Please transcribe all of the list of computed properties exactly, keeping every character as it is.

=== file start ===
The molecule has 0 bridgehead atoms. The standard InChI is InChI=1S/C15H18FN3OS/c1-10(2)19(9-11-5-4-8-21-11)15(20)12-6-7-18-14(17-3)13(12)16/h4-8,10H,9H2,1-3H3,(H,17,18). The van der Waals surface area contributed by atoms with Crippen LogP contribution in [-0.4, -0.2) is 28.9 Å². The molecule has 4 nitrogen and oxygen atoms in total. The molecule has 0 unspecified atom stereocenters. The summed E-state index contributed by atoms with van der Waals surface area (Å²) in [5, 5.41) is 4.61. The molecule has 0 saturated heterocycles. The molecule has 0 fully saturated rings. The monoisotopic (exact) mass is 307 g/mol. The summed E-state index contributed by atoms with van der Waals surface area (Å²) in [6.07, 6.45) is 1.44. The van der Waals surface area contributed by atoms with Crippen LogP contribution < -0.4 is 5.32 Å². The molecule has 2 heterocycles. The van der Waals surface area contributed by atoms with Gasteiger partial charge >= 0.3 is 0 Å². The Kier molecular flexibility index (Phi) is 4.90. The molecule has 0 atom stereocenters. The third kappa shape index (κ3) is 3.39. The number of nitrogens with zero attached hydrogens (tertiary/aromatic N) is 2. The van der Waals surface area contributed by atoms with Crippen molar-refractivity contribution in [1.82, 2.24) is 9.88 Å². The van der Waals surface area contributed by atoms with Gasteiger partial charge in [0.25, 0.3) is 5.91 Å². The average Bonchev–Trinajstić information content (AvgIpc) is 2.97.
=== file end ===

The molecule has 0 bridgehead atoms. The standard InChI is InChI=1S/C15H18FN3OS/c1-10(2)19(9-11-5-4-8-21-11)15(20)12-6-7-18-14(17-3)13(12)16/h4-8,10H,9H2,1-3H3,(H,17,18). The van der Waals surface area contributed by atoms with Crippen LogP contribution in [-0.4, -0.2) is 28.9 Å². The molecule has 4 nitrogen and oxygen atoms in total. The molecule has 0 unspecified atom stereocenters. The summed E-state index contributed by atoms with van der Waals surface area (Å²) in [5, 5.41) is 4.61. The molecule has 0 saturated heterocycles. The molecule has 0 fully saturated rings. The monoisotopic (exact) mass is 307 g/mol. The summed E-state index contributed by atoms with van der Waals surface area (Å²) in [6.07, 6.45) is 1.44. The van der Waals surface area contributed by atoms with Crippen LogP contribution < -0.4 is 5.32 Å². The molecule has 2 heterocycles. The van der Waals surface area contributed by atoms with Gasteiger partial charge >= 0.3 is 0 Å². The Kier molecular flexibility index (Phi) is 4.90. The molecule has 0 atom stereocenters. The third kappa shape index (κ3) is 3.39. The number of nitrogens with zero attached hydrogens (tertiary/aromatic N) is 2. The van der Waals surface area contributed by atoms with Crippen molar-refractivity contribution in [1.82, 2.24) is 9.88 Å². The van der Waals surface area contributed by atoms with Gasteiger partial charge in [0.25, 0.3) is 5.91 Å². The average Bonchev–Trinajstić information content (AvgIpc) is 2.97.